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The mosque and the district of Jamouda, from the Ottoman Empire and afterwards

One of the busiest areas in the city center, Jamouda, carries its own story, which begins in the years of the Ottoman domination. A reference point for Limassol, today, it is strongly present in the daily life of Limassolians. Nevertheless, few know the history of the region, and although "Jamouda" (taken from the Turkish word “cami” which means mosque) refers to the Turkish language, its history is not widely known.

Jamouda is one of the oldest Turkish Cypriot districts in Limassol. In the years of the Turkish occupation, following the customs of their religion, the Ottomans built a mosque, named Alaja. The Alaja mosque, although small in size, served the inhabitants of the Kesoglu parish, who used to pray in it, or visit it for their religious traditions, and the various festive happenings on Ramadan.

The Alaja mosque never had an impressive figure to the city, but it was very well-known to the area. The building was made of stone and had a rectangular shape, while it contained lavatories and a faucet with clean water so the residents could be cleansed. Over the years and with the end of the Turkish domination on the island, the mosque didn’t get any more maintenance, so it was abandoned.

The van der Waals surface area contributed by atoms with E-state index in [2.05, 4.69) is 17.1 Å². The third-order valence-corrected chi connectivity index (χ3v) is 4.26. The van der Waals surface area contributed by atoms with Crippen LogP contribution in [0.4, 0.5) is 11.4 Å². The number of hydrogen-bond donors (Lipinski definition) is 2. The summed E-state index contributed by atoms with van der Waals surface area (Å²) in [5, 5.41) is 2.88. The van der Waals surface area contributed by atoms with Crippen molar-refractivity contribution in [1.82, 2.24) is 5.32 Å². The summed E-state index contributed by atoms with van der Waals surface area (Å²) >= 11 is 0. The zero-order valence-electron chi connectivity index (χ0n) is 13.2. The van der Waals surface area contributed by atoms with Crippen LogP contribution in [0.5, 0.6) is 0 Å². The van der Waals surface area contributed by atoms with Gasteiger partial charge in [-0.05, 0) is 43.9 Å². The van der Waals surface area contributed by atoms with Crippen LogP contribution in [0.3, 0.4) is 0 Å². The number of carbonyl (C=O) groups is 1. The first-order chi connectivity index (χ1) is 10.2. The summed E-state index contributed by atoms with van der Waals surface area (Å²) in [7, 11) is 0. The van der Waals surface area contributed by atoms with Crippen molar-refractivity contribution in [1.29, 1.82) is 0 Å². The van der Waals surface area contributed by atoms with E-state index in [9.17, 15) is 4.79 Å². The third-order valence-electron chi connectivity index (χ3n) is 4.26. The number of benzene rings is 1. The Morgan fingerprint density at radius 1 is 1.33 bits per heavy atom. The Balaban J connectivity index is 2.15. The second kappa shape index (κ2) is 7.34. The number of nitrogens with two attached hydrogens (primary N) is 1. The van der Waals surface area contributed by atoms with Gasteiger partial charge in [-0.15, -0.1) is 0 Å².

The ruins of the mosque were then demolished, and then, a Greek Cypriot company, renting space from Evcaf (responsible for the supervision and administration of all mosque-owned properties, Muslim cemeteries and educational institutions) and wanting to give and with a desire to give a different feeling to the area, created an amusement hall, in the place where the mosque was. In that way, the Rivoli cinema was erected, but it was replaced after years by another cinema, Rio Cinema. Rio cinema is still located in the city, on Ellados Street.

Today, Jamouda, is a central location in the city and it is crossed by busy streets, such as Ellados Street, Agia Fylaxeos Street and Gladstonos Street. Although years have passed, and the area doesn’t remind the neighborhood where the Alaja mosque was once built, the district gets its name from the small mosque and is called Jamouda - a name that still has until today.

Source of information: "Echoes from the past" (2008)
Photos: Titos Kolotas, Pattichio Municipal Museum - Historical Archive - Limassol Study Center

* NOTE: The articles of the Project "History of Limassol" present information that has emerged from historical research thus far. Any new data is embedded into the articles, once it has been confirmed.



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